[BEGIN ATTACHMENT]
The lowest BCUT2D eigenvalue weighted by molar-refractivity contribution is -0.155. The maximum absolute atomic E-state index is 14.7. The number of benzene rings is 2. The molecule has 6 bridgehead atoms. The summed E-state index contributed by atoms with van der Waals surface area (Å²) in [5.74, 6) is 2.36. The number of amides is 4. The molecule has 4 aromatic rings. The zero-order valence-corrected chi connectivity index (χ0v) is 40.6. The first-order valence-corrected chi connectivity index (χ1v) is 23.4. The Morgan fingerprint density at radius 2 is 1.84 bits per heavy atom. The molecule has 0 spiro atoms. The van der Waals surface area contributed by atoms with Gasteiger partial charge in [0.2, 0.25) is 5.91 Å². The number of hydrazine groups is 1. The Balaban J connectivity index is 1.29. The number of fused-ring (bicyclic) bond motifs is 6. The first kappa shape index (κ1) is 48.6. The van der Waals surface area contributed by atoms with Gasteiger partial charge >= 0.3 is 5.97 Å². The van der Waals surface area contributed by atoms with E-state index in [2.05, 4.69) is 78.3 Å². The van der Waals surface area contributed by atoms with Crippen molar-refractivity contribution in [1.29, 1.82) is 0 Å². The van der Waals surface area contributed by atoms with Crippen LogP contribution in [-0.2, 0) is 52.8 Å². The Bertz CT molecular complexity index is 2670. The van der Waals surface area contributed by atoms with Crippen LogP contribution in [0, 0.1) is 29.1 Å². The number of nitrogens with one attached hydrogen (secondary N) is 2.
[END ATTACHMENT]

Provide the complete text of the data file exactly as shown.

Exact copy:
The lowest BCUT2D eigenvalue weighted by molar-refractivity contribution is -0.155. The maximum absolute atomic E-state index is 14.7. The number of benzene rings is 2. The molecule has 6 bridgehead atoms. The summed E-state index contributed by atoms with van der Waals surface area (Å²) in [5.74, 6) is 2.36. The number of amides is 4. The molecule has 4 aromatic rings. The zero-order valence-corrected chi connectivity index (χ0v) is 40.6. The first-order valence-corrected chi connectivity index (χ1v) is 23.4. The Morgan fingerprint density at radius 2 is 1.84 bits per heavy atom. The molecule has 0 spiro atoms. The van der Waals surface area contributed by atoms with Gasteiger partial charge in [0.2, 0.25) is 5.91 Å². The number of hydrazine groups is 1. The Balaban J connectivity index is 1.29. The number of fused-ring (bicyclic) bond motifs is 6. The first kappa shape index (κ1) is 48.6. The van der Waals surface area contributed by atoms with Gasteiger partial charge >= 0.3 is 5.97 Å². The van der Waals surface area contributed by atoms with E-state index in [2.05, 4.69) is 78.3 Å². The van der Waals surface area contributed by atoms with Crippen molar-refractivity contribution in [1.29, 1.82) is 0 Å². The van der Waals surface area contributed by atoms with Crippen LogP contribution in [-0.2, 0) is 52.8 Å². The Bertz CT molecular complexity index is 2670. The van der Waals surface area contributed by atoms with Crippen LogP contribution in [0, 0.1) is 29.1 Å². The number of nitrogens with one attached hydrogen (secondary N) is 2.